Creatine formulas

You will see a number of formulas each marketed as being ‘the best’! To sum it up – only use creatine monohydrate powder. Creatine phosphate, creatine citrate and creatine serum are useless. Some are marketed with special transport mechanisms, but these are expensive. Stick to the basics.

How to use creatine

You will hear a number of theories as to the best way of supplementing with creatine, some say take with a carbohydrate load; some say take with a hot beverage so it dissolves and is absorbed more easily; some advocate a loading and maintenance phase; some say only a maintenance dose of 5g a day and loading is a waste. My justification for having a loading phase is down to its side effect of nausea and using a continual 5g a day for weeks on end can be a lot to stomach. Though a loading phase does mean more creatine per day initially, this is only for a few days and enables a maintenance dose of merely 2g. Some argue that having a loading phase is just a way of companies selling more but, if you use my regimen below, you will actually require less.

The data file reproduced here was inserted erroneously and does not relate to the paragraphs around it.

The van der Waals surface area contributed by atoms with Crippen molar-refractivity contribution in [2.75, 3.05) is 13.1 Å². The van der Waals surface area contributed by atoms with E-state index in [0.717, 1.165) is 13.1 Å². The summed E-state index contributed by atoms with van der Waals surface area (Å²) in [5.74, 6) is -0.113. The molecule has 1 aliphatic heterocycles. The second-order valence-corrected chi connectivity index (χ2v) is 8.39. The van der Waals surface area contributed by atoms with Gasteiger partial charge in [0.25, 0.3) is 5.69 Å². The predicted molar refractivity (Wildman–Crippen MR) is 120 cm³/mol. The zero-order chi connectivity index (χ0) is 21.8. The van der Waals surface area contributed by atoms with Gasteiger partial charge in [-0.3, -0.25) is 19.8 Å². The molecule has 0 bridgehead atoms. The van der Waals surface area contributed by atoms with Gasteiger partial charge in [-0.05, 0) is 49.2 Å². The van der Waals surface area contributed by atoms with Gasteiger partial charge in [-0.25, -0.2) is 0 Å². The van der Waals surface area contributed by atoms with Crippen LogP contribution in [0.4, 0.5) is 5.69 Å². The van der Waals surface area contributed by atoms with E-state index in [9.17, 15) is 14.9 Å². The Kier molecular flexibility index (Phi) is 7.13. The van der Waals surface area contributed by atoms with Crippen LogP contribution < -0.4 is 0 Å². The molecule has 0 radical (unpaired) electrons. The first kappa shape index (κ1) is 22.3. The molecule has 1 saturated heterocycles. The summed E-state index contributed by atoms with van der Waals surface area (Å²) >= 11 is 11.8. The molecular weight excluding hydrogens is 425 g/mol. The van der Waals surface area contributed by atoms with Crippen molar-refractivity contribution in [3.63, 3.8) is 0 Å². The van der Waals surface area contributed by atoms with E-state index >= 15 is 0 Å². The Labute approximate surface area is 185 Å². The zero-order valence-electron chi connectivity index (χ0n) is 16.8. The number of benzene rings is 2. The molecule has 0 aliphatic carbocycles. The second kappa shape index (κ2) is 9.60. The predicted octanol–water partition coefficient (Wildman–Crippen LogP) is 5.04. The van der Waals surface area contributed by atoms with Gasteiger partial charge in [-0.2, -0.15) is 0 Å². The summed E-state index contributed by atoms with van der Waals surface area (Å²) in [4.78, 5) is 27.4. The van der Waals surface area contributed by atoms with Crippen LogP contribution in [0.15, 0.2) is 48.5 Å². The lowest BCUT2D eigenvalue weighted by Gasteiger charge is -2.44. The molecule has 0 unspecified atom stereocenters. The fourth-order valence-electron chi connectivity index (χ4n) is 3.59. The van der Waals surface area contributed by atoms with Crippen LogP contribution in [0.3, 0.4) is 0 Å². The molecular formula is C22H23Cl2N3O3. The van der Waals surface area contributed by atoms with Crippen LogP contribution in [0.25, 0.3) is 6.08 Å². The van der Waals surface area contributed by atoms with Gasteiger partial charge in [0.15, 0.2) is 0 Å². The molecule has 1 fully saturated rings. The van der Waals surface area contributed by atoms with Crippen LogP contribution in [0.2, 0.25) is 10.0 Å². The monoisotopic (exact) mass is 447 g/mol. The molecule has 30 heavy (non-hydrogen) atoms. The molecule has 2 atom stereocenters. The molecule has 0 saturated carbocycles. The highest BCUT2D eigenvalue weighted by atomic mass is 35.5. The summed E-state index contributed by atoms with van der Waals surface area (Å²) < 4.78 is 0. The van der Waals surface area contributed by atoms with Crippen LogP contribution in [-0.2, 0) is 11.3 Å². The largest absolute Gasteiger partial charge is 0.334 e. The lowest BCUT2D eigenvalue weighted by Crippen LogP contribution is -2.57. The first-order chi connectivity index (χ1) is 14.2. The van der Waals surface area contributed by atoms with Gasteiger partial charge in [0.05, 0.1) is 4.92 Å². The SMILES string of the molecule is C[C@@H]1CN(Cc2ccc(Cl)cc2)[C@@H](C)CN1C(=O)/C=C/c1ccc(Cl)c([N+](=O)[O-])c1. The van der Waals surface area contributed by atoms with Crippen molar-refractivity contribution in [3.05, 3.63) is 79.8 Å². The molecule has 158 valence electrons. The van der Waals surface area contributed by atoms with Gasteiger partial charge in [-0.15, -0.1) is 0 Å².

It is also recommended to take creatine with simple carbohydrates. Pre-formulated creatine + carbs concoctions are available, but these are very expensive and contain excessive amounts of sugars, it is far cheaper and better to add your own carbs.

My conclusion, studying all data, it appears the following may be the optimal way of using creatine. Take creatine monohydrate powder in a hot beverage with sugar (or a sugary cordial with hot water) with fruit with a loading and maintenance phase as follows:

  • Loading phase: 10g per day as 2 x 5g for 5 days; 5g per day for 5 days; 3g per day for 7 days.
  • Maintenance phase: 2g per day for 5 weeks.

This may be followed by a period off, or back on the loading phase.

Some ‘experts’ claim that creatine shouldn’t be taken with caffeine, like tea or coffee. They say that caffeine inhibits optimal absorption of creatine due to its effect on carbohydrate take up by muscle, and there is sub-optimal hydration of muscle too. There is no evidence to substantiate these claims, and I really fail to see that caffeine with creatine is a problem, as long as you continue to drink plenty of fluid.

Creatine is not the be-all-and-end-all of supplements and is certainly not fundamental to your nutrition regimen, though it is worth giving it a try to see for yourself. There are side effects namely nausea, especially on the loading phase, and quite intense muscle cramps, which can lead to injuries if you are not cautious whilst training. You MUST drink plenty of fluid whilst using creatine.

For more information on creatine, please see our Creatine FAQs article.